September 20, 2007


   Home Page

 News & Features


 Columns & Opinions

   Publisher's Note





 Pop Culture



   Video Games
   CD Reviews




   Grazing Guide



   Music Roundup

   Live Music/DJs

   MP3 & Podcasts





 Find A Hippo




   View Classified Ads

   Place a Classified Ad




 Contact Us

   Hippo Staff

   How to Reach The Hippo

 Past Issues

   Browse by Cover

The Hunting Party (R)
Richard Gere plays a TV reporter who loses his career and a large piece of his sanity during the war in Bosnia and then tries to regain a bit of both some five years later in The Hunting Party, a TV-journalism satire, war thriller black comedy thing.

Simon Hunt (Gere) and his cameraman Duck (Terrence Howard) are a successful war correspondent team. Though they are frequently shot at (and, in the case of Duck, occasionally hit), they love their job, darting between mortared buildings and ducking under buildings to capture footage of battles and then spending their evenings at the bar with eager locals. They are riding particularly high during the Bosnia conflict of the mid-1990s until the brutality of the war gets to Simon and he flips out on air. Afterwards, Duck heads to New York for a cushy cameraman’s job on the network news and Simon, having been canned, slips progressively further down the career ladder (basic cable, freelancing, work for foreign news agencies) until Duck loses track of him all together.

Five years after the end of the conflict, Duck travels back to Bosnia to cover the anniversary with his pompous news anchor and Benjamin (Jesse Eisenberg), an over-eager young producer getting his foreign-travel feet wet at the insistence of his network vice president father. Duck meets up with fellow vets of Bosnian war coverage and, during a round of drinking, they explain the facts of war and the particular moral compromises of this war (did NATO and the UN strike bargains to let some of the worst war criminals run free?) to young Benjamin. When the gentlemen head upstairs to their respective hotels rooms, Duck finds another jaded reminder of wars past — Simon, drinking the liquor from his mini bar. Simon claims to be there for the anniversary as a freelancer and asks Duck to shoot his stand-up the next day, for old time sake. Duck agrees but then Simon starts to hedge about why he’s really there, some big story he wants Duck to work with him on.

Duck’s reluctant. He’s got a hot girlfriend waiting for him in Greece. Through a series of hints and jibes at how Duck has gone soft, Simon’s able to convince Duck to sign on to search for The Fox (Ljubomir Kerekes) the most notorious of the Serbian war criminals.

But wait, Duck’s not the only one whose interest is piqued by promise of real foreign correspondent work. Benjamin sees all the furtive looks and closely whispered conversations and figures out some fun is afoot — after all he “went to Harvard” as he tells Duck several times. Duck agrees to bring Benjamin along and the three set off to Serbian territory to hunt The Fox.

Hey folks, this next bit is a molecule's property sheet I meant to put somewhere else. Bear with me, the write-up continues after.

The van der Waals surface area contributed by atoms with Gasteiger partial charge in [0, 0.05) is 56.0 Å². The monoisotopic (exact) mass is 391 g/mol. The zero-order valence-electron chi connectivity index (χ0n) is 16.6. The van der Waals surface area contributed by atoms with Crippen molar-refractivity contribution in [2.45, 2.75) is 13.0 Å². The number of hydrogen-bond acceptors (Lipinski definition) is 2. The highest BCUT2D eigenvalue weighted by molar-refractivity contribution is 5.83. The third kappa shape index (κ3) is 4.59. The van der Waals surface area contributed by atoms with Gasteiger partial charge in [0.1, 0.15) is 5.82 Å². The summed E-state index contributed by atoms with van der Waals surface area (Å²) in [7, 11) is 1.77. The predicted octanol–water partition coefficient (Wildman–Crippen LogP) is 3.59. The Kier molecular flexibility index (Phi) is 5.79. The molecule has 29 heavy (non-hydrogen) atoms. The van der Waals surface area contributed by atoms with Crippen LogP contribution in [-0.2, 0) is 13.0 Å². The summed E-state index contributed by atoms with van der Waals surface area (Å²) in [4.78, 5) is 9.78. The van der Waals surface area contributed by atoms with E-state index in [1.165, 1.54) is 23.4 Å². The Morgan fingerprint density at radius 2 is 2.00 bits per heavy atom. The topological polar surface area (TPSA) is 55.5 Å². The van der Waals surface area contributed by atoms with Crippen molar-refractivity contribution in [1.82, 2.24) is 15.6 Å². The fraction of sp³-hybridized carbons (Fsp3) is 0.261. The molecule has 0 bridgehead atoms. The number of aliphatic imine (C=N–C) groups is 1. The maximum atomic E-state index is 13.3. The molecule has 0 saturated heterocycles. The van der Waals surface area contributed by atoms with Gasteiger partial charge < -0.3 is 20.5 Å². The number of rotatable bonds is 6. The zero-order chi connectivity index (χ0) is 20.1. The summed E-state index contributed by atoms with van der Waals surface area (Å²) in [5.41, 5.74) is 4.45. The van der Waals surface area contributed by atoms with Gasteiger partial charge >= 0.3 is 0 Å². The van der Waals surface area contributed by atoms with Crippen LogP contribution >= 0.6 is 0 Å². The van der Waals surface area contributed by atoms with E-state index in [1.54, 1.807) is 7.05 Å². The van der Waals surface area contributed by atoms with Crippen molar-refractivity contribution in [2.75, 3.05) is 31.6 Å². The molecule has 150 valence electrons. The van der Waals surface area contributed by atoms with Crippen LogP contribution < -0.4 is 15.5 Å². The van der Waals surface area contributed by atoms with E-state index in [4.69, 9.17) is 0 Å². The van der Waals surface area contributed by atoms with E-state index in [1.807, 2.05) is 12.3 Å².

Eventually, we learn that Simon didn’t just crack on air — his reaction to the brutality he had just witnessed at the hands of The Fox and his men had a personal connection to Simon. Likewise, we realize Simon’s not hot to find The Fox just for potentially career making interview or even the $5 million bounty on the former leader’s head.

The movie zigzags from war correspondent caper to one man’s tale of vengeance to a rumination on how war is hell and back to comedy with jolts as jarring as the gear change on an old sedan. The movie feels like the kind of blustery story some photographer’s-vest-wearing war veteran tells to the young production assistant chippies at the bar of a journalist-infested foreign hotel. I suppose that might come from the fact that the movie started its life as a story in Esquire, which started out (according to Wikipedia) with a bunch of war correspondents drinking at a hotel bar. But the bragging tone (which is actually key to the movie’s success) doesn’t always hold up — the turns into seriousness are a little too sharp. And an early overdose of Howard’s narration is so exposition heavy that you’re very nearly tired of the movie before it even gets going.

Despite this messiness, especially in the beginning, The Hunting Party eventually works out to be an entertaining, if bumpy, ride. Howard and Gere have decent chemistry together and Gere’s performance is just weird and desperate enough to really give his Simon more than just a scruffy appearance to work with for character development. Eisenberg’s character, clichéd though it is, works and after a while he feels like an organic part of this strange group.

As the find-The-Fox caper unfolds, we get into a realm of increasing absurdity — a midget black market salesman, a Serbian girl willing to sell out her people for a crack at ruling the illegal oil market, an overly dramatic UN official. The movie didn’t always completely make me buy these more theatrical flourishes but it didn’t get in the way of me enjoying them either. B

Rated R for strong language and some violent content. Written and directed by Richard Shepard, The Hunting Party is an hour and 43 minutes long and is distributed by MGM. The movie opens wide on Sept. 14.